Emergency health management laws, regulations and plans

Learn about the laws, regulations and agreements that govern emergency health management in Australia and our emergency management plans.

Laws and regulations

Several laws support emergency health management in Australia.

Biosecurity Act 2015

The Biosecurity Act 2015 is about managing diseases and pests that may cause harm to human, animal or plant health, or the environment.

We administer the human health aspects of this Act, which are usually related to quarantine or managing Australia’s inbound or outbound travellers. Learn more on our travel health page.

National Health Security Act 2007

The National Health Security Act 2007 sets out a national system of public health surveillance to help identify and respond to public health events of national significance. These include:

  • communicable diseases outbreaks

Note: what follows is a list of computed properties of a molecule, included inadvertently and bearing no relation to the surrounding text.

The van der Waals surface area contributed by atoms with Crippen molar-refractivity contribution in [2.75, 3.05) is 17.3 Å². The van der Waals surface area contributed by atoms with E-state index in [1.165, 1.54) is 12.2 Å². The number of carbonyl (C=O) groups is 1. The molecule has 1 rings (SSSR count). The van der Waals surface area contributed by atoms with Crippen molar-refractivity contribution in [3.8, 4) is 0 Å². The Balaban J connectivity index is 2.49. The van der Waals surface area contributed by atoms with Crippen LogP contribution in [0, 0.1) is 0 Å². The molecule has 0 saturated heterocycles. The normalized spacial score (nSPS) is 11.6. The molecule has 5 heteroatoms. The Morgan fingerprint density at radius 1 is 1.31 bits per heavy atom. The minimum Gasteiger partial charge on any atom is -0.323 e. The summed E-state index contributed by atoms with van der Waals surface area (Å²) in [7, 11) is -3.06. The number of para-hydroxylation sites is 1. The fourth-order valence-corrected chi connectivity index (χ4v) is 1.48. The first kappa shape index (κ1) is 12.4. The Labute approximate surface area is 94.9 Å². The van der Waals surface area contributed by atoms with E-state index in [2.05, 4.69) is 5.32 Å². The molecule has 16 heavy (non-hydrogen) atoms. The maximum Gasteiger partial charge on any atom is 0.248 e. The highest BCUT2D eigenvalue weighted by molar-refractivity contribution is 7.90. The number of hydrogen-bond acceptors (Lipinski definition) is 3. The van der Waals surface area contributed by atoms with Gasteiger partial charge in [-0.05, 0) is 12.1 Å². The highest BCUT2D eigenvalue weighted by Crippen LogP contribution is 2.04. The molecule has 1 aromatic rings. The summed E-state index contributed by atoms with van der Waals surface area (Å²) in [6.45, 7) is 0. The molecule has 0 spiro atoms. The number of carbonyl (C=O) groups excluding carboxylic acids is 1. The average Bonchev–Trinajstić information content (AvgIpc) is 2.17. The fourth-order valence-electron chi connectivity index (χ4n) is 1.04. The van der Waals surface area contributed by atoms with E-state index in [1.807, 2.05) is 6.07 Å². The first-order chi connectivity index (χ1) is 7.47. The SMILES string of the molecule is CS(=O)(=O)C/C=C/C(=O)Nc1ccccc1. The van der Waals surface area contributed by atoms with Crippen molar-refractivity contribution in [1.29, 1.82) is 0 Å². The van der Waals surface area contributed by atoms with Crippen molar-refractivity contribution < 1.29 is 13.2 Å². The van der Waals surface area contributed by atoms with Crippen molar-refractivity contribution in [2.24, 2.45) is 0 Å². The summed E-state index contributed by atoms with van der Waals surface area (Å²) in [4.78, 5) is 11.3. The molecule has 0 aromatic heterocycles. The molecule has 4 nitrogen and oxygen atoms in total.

• releases of certain chemical, biological or radiological agents
  • public health risks
  • overseas mass casualty events.

It allows us to share information with the World Health Organization (WHO) and other countries, as needed, and implements the International Health Regulations (2005) in Australia.

This Act is also the basis for the:

National Health Security Regulations 2018

The National Health Security Regulations 2018 sets up the national register for security-sensitive biological agents (SSBAs) such as:

  • viruses
  • bacteria
  • fungi
  • toxins.

Learn more about the SSBA Regulatory Scheme and how we protect human health, the environment and the Australian economy from the effects of these harmful biological agents.

Emergency management plans

We have several emergency management plans that cover both domestic and international health emergencies. These include the National Health Emergency Response Arrangements and its supporting plans:

Learn more about what we’re doing about emergency health management in Australia.

Date last updated:

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